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Posted in Health & Wellness, Healthy Eating, Natural Living

Flavors Of Fall: Sweet Potato

Written by Kim Fuller on November 16, 2011 with 3 Comments

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This article is part 9 of 9 in the series Flavors of Fall

Sweet PotatoesSweet potatoes are a classic autumn side dish, but you may not know about their nutritional abundance.

The vitamins and antioxidants in these root vegetables will nourish your body and give your skin a golden glow.

Origin

Sweet potatoes are native to Central America, and their cultivation in the United States began during the 16 century. They are in season during November and December, which is why they so often grace our plates on Thanksgiving day. The variety of sweet potatoes that are grown in the southern United States are generally referred to as “yams.”

Enjoyment

When choosing potatoes, pick those that are firm with smooth skin, and avoid potatoes with soft spots, cracks and blemishes.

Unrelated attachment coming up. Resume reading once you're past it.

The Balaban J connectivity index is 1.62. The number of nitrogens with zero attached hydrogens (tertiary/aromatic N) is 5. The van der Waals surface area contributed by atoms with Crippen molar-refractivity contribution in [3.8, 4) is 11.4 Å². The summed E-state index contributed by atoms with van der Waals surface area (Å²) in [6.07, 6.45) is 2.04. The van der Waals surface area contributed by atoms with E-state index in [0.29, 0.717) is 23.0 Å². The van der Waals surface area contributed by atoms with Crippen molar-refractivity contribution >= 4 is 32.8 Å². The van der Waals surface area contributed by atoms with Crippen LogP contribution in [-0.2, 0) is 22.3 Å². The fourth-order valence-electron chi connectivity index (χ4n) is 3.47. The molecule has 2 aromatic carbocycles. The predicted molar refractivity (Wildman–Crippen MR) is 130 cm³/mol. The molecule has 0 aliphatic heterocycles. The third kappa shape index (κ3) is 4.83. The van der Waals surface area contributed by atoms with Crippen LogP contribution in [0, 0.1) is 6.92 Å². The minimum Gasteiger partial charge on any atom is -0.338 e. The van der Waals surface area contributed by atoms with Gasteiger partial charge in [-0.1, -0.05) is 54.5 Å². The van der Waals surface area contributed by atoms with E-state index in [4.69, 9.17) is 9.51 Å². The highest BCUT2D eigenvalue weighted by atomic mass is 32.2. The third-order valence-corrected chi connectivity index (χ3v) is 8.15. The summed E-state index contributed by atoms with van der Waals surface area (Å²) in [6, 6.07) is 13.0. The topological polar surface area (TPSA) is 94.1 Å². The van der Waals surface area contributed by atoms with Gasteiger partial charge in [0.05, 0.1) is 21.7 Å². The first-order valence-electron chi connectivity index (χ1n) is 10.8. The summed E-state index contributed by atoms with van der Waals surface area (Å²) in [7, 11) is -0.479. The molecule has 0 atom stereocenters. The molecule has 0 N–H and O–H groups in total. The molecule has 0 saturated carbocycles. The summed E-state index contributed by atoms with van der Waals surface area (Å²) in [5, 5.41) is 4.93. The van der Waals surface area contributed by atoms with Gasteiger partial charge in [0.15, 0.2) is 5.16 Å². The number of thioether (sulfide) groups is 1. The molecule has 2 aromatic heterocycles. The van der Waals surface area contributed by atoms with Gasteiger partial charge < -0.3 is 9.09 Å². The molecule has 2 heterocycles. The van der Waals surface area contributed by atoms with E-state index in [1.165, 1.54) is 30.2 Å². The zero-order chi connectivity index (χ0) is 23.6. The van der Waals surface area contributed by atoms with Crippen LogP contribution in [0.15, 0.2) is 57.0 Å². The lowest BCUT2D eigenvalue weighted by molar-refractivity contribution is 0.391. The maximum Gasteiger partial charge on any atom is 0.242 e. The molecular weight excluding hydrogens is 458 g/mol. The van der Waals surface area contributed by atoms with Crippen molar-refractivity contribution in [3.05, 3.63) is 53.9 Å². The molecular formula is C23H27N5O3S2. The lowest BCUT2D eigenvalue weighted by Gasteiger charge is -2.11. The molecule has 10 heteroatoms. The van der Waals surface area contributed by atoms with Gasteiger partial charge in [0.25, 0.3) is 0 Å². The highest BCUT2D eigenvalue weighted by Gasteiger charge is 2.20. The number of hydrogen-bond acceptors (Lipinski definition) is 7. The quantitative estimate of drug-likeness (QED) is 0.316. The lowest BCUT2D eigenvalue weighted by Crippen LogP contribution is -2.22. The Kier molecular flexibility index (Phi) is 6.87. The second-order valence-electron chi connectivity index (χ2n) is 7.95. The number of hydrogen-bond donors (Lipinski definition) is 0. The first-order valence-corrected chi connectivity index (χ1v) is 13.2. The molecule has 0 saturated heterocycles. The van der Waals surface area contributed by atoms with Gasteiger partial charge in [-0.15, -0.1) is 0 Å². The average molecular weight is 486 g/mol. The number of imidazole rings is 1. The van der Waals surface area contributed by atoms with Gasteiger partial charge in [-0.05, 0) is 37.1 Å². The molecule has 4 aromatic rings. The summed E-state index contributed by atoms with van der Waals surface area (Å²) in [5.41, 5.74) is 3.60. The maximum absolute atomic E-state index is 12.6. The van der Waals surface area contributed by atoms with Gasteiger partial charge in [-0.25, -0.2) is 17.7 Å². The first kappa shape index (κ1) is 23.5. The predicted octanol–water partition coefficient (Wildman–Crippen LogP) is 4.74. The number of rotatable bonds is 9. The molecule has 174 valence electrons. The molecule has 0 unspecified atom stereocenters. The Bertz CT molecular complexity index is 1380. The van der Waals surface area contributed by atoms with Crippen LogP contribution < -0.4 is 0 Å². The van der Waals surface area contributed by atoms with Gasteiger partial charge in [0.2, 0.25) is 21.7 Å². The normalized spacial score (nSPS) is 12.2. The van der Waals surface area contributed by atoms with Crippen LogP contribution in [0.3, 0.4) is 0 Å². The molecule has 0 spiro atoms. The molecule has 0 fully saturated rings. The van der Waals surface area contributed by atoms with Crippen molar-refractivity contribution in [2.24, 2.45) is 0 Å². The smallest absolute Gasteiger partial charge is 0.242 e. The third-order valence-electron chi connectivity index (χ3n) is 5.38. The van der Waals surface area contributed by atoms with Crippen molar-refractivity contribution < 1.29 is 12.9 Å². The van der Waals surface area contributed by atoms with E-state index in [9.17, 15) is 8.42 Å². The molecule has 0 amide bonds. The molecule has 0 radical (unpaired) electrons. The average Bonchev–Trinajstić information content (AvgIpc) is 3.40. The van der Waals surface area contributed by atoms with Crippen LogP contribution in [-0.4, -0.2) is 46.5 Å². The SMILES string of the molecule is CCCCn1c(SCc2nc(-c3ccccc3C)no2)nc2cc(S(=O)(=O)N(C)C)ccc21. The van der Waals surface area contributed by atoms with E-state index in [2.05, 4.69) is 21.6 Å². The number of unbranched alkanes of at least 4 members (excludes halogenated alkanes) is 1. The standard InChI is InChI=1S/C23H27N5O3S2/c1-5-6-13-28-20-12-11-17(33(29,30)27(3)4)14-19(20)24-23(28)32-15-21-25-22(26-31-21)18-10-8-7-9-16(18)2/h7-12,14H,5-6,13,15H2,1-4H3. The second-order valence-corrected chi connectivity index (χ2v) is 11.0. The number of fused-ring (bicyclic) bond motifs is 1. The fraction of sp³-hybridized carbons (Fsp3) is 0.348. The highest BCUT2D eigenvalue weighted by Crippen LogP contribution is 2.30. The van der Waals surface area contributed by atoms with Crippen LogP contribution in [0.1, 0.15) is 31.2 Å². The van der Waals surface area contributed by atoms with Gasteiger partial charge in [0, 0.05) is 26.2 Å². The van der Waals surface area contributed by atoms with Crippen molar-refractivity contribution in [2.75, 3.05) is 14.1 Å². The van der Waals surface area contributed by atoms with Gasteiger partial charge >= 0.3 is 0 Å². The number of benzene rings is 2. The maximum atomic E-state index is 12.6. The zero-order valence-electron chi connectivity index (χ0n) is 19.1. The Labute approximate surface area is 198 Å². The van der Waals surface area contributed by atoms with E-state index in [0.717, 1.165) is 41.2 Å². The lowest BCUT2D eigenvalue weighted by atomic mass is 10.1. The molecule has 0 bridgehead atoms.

Roast sweet potatoes by washing them and cutting them into one inch slices and adding a small amount of cooking oil and seasoning to the pieces. Cook them in the oven for 30 minutes at 375 degrees F, turning the pieces once half-way through cooking.

Season sweet potatoes with salt, pepper, rosemary and thyme for a more savory flavor, or add combinations of cinnamon, nutmeg, cloves, honey, lime and ginger for sweeter complements. You can also add sweet potato pieces to stews, casseroles, breads and cakes, or you can cook them on their own as baked potatoes with a little butter and seasoning.

Benefits

Sweet potatoes are rich in complex carbohydrates, dietary fiber, beta carotene, vitamin C and vitamin B6. The sweet potatoes with a deep orange inner-flesh have more beta carotene than the lighter varieties. It’s this orange color that signifies the abundance of beta carotene in the vegetables, which can help give your skin a vibrant glow.

A medium sweet potato provides over 300% of the daily recommended amount of vitamin A, which helps to promote eye, bone and immunity health. Sweet potatoes can also help to lower and stabilize blood sugar levels, so they are considered to be a diabetic-friendly food.

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3 Comments

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  1. How do we verify the origin of sweet potatoes and the “southern United States – yams?” I find that a bit curious that I heard they came via the slave trade from Africa. Help me to become more knowledgeable. Nonetheless, they are great for you and I do love them! Curious….!

  2. I was always under the impression that yam implied merely a difference in ones own geographic location? Sort of like one says soda or pop dependent upon where one grew up?

    • Hello Christine, there is a difference.

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